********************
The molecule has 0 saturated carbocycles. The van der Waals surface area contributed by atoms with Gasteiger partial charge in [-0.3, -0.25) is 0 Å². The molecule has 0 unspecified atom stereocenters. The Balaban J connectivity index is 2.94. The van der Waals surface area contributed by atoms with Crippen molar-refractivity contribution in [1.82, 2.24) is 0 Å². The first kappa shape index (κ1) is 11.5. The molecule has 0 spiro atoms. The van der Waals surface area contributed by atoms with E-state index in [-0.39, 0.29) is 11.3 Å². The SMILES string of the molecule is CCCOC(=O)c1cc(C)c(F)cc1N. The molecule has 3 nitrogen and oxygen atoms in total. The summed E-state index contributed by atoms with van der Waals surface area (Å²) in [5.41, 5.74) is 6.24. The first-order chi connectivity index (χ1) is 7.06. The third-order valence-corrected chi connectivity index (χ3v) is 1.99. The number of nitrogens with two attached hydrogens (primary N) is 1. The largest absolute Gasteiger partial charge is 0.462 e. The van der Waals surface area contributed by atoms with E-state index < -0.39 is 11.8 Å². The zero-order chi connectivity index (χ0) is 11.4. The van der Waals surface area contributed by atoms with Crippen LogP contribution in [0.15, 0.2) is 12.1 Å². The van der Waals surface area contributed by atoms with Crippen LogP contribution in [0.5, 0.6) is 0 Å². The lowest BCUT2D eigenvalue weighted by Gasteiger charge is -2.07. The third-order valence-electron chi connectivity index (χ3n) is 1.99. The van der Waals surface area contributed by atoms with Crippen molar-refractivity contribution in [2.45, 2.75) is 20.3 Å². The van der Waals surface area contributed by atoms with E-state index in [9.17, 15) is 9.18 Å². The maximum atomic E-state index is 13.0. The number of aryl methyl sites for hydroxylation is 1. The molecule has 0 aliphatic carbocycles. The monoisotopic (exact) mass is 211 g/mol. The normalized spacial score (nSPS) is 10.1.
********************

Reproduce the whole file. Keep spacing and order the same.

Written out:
The molecule has 0 saturated carbocycles. The van der Waals surface area contributed by atoms with Gasteiger partial charge in [-0.3, -0.25) is 0 Å². The molecule has 0 unspecified atom stereocenters. The Balaban J connectivity index is 2.94. The van der Waals surface area contributed by atoms with Crippen molar-refractivity contribution in [1.82, 2.24) is 0 Å². The first kappa shape index (κ1) is 11.5. The molecule has 0 spiro atoms. The van der Waals surface area contributed by atoms with E-state index in [-0.39, 0.29) is 11.3 Å². The SMILES string of the molecule is CCCOC(=O)c1cc(C)c(F)cc1N. The molecule has 3 nitrogen and oxygen atoms in total. The summed E-state index contributed by atoms with van der Waals surface area (Å²) in [5.41, 5.74) is 6.24. The first-order chi connectivity index (χ1) is 7.06. The third-order valence-corrected chi connectivity index (χ3v) is 1.99. The number of nitrogens with two attached hydrogens (primary N) is 1. The largest absolute Gasteiger partial charge is 0.462 e. The van der Waals surface area contributed by atoms with E-state index < -0.39 is 11.8 Å². The zero-order chi connectivity index (χ0) is 11.4. The van der Waals surface area contributed by atoms with Crippen LogP contribution in [0.15, 0.2) is 12.1 Å². The van der Waals surface area contributed by atoms with Crippen LogP contribution in [0.5, 0.6) is 0 Å². The lowest BCUT2D eigenvalue weighted by Gasteiger charge is -2.07. The third-order valence-electron chi connectivity index (χ3n) is 1.99. The van der Waals surface area contributed by atoms with Crippen molar-refractivity contribution in [2.45, 2.75) is 20.3 Å². The van der Waals surface area contributed by atoms with E-state index in [9.17, 15) is 9.18 Å². The maximum atomic E-state index is 13.0. The number of aryl methyl sites for hydroxylation is 1. The molecule has 0 aliphatic carbocycles. The monoisotopic (exact) mass is 211 g/mol. The normalized spacial score (nSPS) is 10.1.